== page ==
The smell of fresh water

By - Jun 1st, 2008 02:52 pm
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By Jason Hart

I was fourteen when the first brick came through the window. The note attached said, Don’t take this lightly. I thought that was strange because doesn’t throwing a brick through someone’s window already show you that you don’t want them to take the message lightly?

On the back side of the note was written in scrabbled ink, Stay out of the well. When my father, stooped and scratchy voiced, read this aloud, it felt like a lizard was crawling down my throat.

I had been in the dry Blue Hill well.

I went in the Blue Hill well to look for the pennies that people threw down to buy wishes. A penny wasn’t a lot of money to me, but it was more than nothing, which is what I had just then. It was worth much more than a stranger’s wish.

I spider-climbed down the well, each limb pressed on its smooth concave wetness. I went with my grandfather’s old mining helmet and a bag for the pennies. I also carried a carving fork in my mouth for fighting off blind fish and the ghosts of bats.

At the bottom of the well a few pennies blinked back in Grandpa George’s light. Also, there was something else. I noticed the something else because the thing was so dark that even when I found it with the lamp, made for pointing the way through coal dust and oppression, the thing remained black. It was a book, bound in leather.

The second brick came when I was eighteen and driving away to school. My car was a tiny white Metro that I had purchased very cheaply because when the air conditioning ran it made the car smell like old newspapers and dictionaries. It was the dictionaries part that bothered people. I didn’t mind dictionaries so much, but I couldn’t stand the sweat of the newspapers, so I never ran the air conditioner. I just drove across the fires of America with the windows open and my nose inheriting the sulfur of the burning highways.

I stopped at a rest area outside of Sante Fe to stretch my legs and enjoy the comforts of bleach cleaned bathrooms. I lingered to examine a map of the southwest and to contemplate cacti bigger than cities. At least I was away from Maryland and its maps with their forty-foot monster crabs.

I returned to the Metro and the second brick had smashed through the back windshield. The glass had become a kind of air, filtering the weak afternoon sunlight into dull beams that flattened themselves across the orange-red brick.

I looked around. I had only been gone enough time for the sun to move half an inch. Someone might have heard the crash. But the tall trucker in the green vest stood turned away, flanked by pines on each side, and the little girls with brown hair flew away with the other butterflies. No one was looking at me.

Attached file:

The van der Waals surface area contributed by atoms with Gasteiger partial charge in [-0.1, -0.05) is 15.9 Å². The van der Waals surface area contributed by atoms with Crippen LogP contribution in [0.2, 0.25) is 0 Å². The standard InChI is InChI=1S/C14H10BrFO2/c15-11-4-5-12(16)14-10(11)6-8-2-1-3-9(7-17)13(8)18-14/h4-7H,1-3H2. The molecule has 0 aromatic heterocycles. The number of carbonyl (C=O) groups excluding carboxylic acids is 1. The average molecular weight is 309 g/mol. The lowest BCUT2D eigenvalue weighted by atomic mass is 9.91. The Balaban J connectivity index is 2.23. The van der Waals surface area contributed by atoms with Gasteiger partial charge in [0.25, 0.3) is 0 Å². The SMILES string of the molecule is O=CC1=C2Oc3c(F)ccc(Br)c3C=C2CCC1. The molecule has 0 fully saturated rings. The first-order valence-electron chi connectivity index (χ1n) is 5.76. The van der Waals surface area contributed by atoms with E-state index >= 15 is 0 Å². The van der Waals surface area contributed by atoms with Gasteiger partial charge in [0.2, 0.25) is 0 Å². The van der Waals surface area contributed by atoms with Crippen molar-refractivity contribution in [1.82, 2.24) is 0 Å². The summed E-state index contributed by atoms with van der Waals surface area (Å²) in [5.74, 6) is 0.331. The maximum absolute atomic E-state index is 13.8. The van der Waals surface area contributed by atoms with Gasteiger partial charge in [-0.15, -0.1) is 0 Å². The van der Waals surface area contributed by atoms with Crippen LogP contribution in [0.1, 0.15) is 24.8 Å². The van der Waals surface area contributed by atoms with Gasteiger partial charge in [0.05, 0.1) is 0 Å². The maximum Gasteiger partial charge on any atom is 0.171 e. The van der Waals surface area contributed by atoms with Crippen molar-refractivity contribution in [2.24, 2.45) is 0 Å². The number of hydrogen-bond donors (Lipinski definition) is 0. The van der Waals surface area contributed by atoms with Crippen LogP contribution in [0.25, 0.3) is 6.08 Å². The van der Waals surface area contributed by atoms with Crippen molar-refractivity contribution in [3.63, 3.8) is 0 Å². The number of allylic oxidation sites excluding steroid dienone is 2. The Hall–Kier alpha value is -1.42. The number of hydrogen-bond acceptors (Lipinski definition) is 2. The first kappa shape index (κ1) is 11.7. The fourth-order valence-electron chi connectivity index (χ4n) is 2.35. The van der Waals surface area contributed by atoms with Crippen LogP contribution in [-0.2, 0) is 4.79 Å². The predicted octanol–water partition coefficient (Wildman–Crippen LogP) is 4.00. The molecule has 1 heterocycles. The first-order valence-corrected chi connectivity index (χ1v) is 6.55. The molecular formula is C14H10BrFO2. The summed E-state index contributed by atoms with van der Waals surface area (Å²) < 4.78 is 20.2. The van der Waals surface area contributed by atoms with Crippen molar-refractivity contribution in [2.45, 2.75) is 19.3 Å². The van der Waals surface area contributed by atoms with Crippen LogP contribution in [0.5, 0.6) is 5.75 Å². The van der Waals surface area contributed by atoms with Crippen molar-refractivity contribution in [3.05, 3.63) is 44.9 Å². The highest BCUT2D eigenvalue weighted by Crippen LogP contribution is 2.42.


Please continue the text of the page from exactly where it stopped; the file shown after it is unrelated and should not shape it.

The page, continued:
I reached through the hole and picked it up, its shape an uneven rectangle of dust, its color that of a ripening mango. The note wrapped around it was typed on yellowed paper. It read on the outside, Pay attention. Again, this seemed like an unnecessary instruction. When a brick breaks through your car window at an isolated rest area, aren’t you already paying attention?
I unwrapped the note. On the inside was typed, Put us back in the well.

There was no well in Hell that I was going back to Maryland, ever.

I scampered into my room at fourteen, took a blanket and the mining helmet into the closet, and opened the book. It was an ancient Bible, the kind that immigrants had carried over the sea. It had suffered remarkably little damage from the waters of the well.

On the inside of the front cover were written the names of dead women. Martha Agnes, 72, grandmother, seamstress, born 1843 Buffalo, New York, died 1915 Cleveland, Ohio. June Edison, grandmother, schoolteacher, born 1867 Cleveland, Ohio, died 1912 St. Paul, Minnesota. Helen Martz, born 1907 St. Paul, Minnesota, died 1971 Ocean City, Maryland. Caroline Martz, born 1925 Ocean City, Maryland, died 1951 Ocean City, Maryland.

I studied the book and thought about Helen and Caroline Martz. Caroline had died at twenty-six. Was it an accident? A disease? Did she hurl herself off a bridge? The book held no answers. Why had Helen moved to Ocean City? Did she die alone? Did she put the book in the well?

I wrote my mother’s name underneath Caroline Martz’s, she who had died childless. I wrote the city and year of her birth, and I wrote also this year, the year of her death. I paused and my pen moved between the book and my pocket. Then I wrote my name under my mother’s. I wrote in Ocean City and my year of birth. I closed the Bible and sandwiched it between the two bricks, resting them all against the passenger seat.

My parents never had a daughter, and I’ll never have a wife.

I buckled my safety belt, and after some consideration, buckled the belt for the passenger seat as well. We drove west towards the smell of fresh water. VS

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0 thoughts on “The smell of fresh water”

  1. Anonymous says:

    You could definitely see your expertise within the paintings you write. The world hopes for more passionate writers such as you who are not afraid to mention how they believe. At all times follow your heart.

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